Grade Levels: 2-4
- Students will identify character
traits and personalities based on an author's descriptions
- Students will use their own descriptions
and interpretations of characters to enhance their understanding
of them and the story.
- Students will identify elements
of character development.
- Students will use specific quotes
and descriptions from the book to support their interpretations
- Students will make meaningful connections
between characters and their own personal life experiences.
- Geronimo Stilton books (This lesson
can be used with any Geronimo Stilton character.)
- pencils or pens
- writing paper
Prior to this lesson, assign any Geronimo Stilton book
as independent reading so that students will be prepared
to discuss its characters in class. You may also wish to
read the book aloud in installments. Then proceed with the
1. Tell students that an author develops a character by
describing his or her appearance, thoughts, and actions,
along with his or her relationships with other characters.
Based on these criteria, ask students to describe Geronimo
and his friends' traits and personalities by printing out
and distributing a Character
Sheet and Traits List. You may wish to have them fill
one out for each character in the book. Invite students
to examine the development of the Geronimo characters more
closely by asking what their first impressions of each character
were. Did the character change over the course of the book?
If so, how, and what prompted the change? For older students,
you can explore character-related literary terms in greater
depth by distributing an Understanding
"Character" Analysis sheet.
2. Have students find and write down three to six quotes
from each character that reveal something about his or her
personality. Students should then provide details about
how each quote reflects the character's way of thinking.
Invite volunteers to share their writing with the class.
If students interpret a character's quote in different ways,
encourage them to discuss and debate their interpretations.
For younger grades, you may wish to ask students to pick
three to five traits from their Character Sheet and Traits
List, and then have them write down or verbally recall real-life
situations where they've seen those same traits in themselves
or other people.
3. Invite students to use their own life experiences and
knowledge of previously read books to make more meaningful
connections with the characters. Have them complete the
- This character is like _____________.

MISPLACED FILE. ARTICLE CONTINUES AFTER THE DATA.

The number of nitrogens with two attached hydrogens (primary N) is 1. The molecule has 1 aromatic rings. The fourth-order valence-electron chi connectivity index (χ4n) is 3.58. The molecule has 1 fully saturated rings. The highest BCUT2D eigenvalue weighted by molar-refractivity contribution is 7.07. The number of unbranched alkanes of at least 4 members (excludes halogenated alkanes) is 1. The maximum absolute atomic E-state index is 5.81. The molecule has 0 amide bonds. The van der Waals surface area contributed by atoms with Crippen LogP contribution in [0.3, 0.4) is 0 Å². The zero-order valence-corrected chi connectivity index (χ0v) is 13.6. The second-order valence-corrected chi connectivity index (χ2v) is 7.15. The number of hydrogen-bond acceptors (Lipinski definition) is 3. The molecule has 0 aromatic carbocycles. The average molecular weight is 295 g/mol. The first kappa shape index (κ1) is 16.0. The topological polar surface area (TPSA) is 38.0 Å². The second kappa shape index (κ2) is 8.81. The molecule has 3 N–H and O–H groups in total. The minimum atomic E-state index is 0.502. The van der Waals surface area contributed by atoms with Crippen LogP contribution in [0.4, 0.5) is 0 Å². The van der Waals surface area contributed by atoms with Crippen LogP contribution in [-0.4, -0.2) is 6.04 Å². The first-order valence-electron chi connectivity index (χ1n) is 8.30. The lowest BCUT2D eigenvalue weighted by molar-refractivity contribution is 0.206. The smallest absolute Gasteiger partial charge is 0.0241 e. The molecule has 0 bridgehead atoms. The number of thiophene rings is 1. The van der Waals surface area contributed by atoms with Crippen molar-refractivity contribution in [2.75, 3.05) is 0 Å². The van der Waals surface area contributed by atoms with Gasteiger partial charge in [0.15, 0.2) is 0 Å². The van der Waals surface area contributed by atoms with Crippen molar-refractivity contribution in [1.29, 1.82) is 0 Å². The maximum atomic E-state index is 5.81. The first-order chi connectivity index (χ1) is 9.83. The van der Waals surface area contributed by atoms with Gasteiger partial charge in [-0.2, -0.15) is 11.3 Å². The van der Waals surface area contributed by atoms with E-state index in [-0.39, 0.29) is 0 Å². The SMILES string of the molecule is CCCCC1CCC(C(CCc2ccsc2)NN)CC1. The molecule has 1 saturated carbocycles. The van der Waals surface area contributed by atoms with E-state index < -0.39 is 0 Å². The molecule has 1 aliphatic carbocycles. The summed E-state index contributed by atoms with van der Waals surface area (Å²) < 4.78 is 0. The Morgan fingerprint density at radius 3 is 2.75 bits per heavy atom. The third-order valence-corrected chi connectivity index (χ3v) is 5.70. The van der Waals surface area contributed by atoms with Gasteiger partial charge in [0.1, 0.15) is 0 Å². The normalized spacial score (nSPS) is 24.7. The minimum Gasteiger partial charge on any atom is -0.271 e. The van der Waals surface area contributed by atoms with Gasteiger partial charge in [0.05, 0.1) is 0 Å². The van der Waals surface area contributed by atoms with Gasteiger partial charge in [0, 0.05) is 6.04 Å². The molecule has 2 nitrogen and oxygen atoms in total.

- This character reminds me of _____________.
- This character's way of thinking could help me understand/make
plans for _____________.
4. Have students summarize what they have learned by creating
a mobile based on their character. Using a wire coat hanger,
pieces of string, and construction paper, they can cut out
and hang a variety of shapes with the following information
written on each.
On one shape:
Picture of character
Description of character
Favorite motto (students can make this up)
On a second shape:
Strengths of character
On a third shape:
Weaknesses of character
For older grades, other shapes may include:
Encourage students to use shapes and colors that reflect
a particular character's traits. For example, a light blue
circle might show that a character is calm or open-minded;
a red square might indicate he or she is often rigid or
1. Have students make more real-world connections by
applying their study of fictional characters to real people.
Ask them about how they decide what a person is like and
whether or not they like that person. What do they notice
about a person that can help them decide? Why is it important
to figure out people in this manner? Have students think
of a person they know well in real life and discuss or write
about how they got to know that person. What were their
first impressions of him or her, and what were those impressions
based on? Did those impressions change as they got to know
the person better? Why or why not?
Teacher Observation: Were students able to accurately describe
characters' traits and personalities? Were they able to
provide good examples of quotes and situations that backed
up those descriptions?
- Were the students successful or
- Were students able to identify
elements of character development and use them to determine
characters' traits and personalities?
- Did students enhance their understanding
of Geronimo Stilton characters and their own personal
lives by making meaningful connections between the two?
1. Have students pretend they are a Geronimo Stilton character
who is writing a letter to another character in the series.
What would he or she write about? When students are finished
with the letters, ask volunteers to share theirs, discuss
the characters' traits, and explain how those traits influenced
their writing. You may also wish to post the letters on
a bulletin board, cover up the characters' names, and have
students guess the characters' identities based on the messages.